• Consider the type of study and where it sits in the hierarchy of evidence. A study in humans is likely more meaningful than one conducted in cells or in animals; an intervention study is usually more meaningful than an observational study; and systematic reviews and meta-analyses often give you the best synthesis of the science to date.
    • Check the details of the study design. How many participants were included? How long did the study last? If it’s an intervention study, check for some of the attributes of high-quality research, such as randomization, placebo control, and blinding.
    • Consider the real-world relevance and confounding factors. If an animal study reports that an artificial sweetener causes cancer, check to see how much of the sweetener was tested. If it was an amount 1,000 times normal consumption in humans, that raises questions of relevance. Likewise, if an observational study of blueberries and dementia risk reports that people who ate two servings of blueberries per day had an 8.5% risk of developing dementia compared to a 9% risk in those who didn’t eat blueberries, this is a small difference in risk with questionable real-world relevance and might be explained by confounding factors (e.g., people who eat more blueberries live in neighborhoods with less air pollution, get more exercise, etc).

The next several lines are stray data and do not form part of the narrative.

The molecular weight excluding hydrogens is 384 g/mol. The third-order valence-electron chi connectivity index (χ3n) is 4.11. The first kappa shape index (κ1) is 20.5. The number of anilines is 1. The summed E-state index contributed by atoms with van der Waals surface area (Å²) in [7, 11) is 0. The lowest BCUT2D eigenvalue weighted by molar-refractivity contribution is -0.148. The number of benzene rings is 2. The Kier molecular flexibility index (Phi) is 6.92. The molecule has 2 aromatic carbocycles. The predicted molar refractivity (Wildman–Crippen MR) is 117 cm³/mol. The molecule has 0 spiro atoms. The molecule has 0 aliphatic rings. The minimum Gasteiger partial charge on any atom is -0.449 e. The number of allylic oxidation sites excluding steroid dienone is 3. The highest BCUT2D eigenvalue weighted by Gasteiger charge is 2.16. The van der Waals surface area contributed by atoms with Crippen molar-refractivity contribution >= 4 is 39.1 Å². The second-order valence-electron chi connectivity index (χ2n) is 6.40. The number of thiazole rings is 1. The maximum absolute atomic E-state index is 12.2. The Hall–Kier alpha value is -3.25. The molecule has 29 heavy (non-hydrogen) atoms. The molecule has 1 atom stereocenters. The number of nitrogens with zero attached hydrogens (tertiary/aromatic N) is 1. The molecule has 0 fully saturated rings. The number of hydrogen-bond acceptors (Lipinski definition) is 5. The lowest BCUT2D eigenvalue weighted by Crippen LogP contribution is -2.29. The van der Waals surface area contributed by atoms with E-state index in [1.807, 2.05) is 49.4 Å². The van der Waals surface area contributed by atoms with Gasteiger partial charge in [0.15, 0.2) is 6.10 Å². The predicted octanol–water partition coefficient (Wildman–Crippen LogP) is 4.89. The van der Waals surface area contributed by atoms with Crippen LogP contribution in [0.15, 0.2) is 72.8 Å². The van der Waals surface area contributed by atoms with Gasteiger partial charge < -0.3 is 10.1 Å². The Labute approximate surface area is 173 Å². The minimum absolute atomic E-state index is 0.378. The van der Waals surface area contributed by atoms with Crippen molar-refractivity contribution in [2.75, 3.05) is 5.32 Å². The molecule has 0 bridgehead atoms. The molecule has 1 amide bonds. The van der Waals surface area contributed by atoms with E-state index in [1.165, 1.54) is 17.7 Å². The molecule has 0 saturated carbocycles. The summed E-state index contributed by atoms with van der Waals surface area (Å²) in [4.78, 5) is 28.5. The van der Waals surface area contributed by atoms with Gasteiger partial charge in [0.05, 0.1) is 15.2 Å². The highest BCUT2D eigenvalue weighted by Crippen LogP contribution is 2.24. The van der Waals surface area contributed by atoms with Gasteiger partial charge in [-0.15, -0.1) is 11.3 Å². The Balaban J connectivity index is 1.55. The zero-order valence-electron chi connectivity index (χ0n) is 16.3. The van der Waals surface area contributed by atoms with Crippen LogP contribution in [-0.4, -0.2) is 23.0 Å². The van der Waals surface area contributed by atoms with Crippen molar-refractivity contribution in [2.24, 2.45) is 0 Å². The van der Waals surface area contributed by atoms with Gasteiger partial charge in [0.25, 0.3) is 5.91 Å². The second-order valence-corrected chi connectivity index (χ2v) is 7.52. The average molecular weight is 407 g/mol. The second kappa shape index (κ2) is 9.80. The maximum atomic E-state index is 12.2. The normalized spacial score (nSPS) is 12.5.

Following health and science news will make you a more informed consumer and citizen, and it’s great practice applying the tools of information literacy that you’re learning in this course.

​​Building a Bank of Trustworthy Sources

If you find yourself regularly searching for and evaluating online health and nutrition information, it can be helpful to build a list of go-to sources that you know you can trust. We’ve provided a starter list here, but you can add your own that are relevant to your areas of interest and that you can return to again and again when searching for information or fact-checking claims online.

US Government Websites:

International Websites:

Education and Organization Websites:

News and Media Websites:


Image Credits:


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Nutrition: Science and Everyday Application Copyright © 2020 by Alice Callahan, PhD; Heather Leonard, PhD, RDN; and Tamberly Powell, MS, RDN is licensed under a Creative Commons Attribution-NonCommercial 4.0 International License, except where otherwise noted.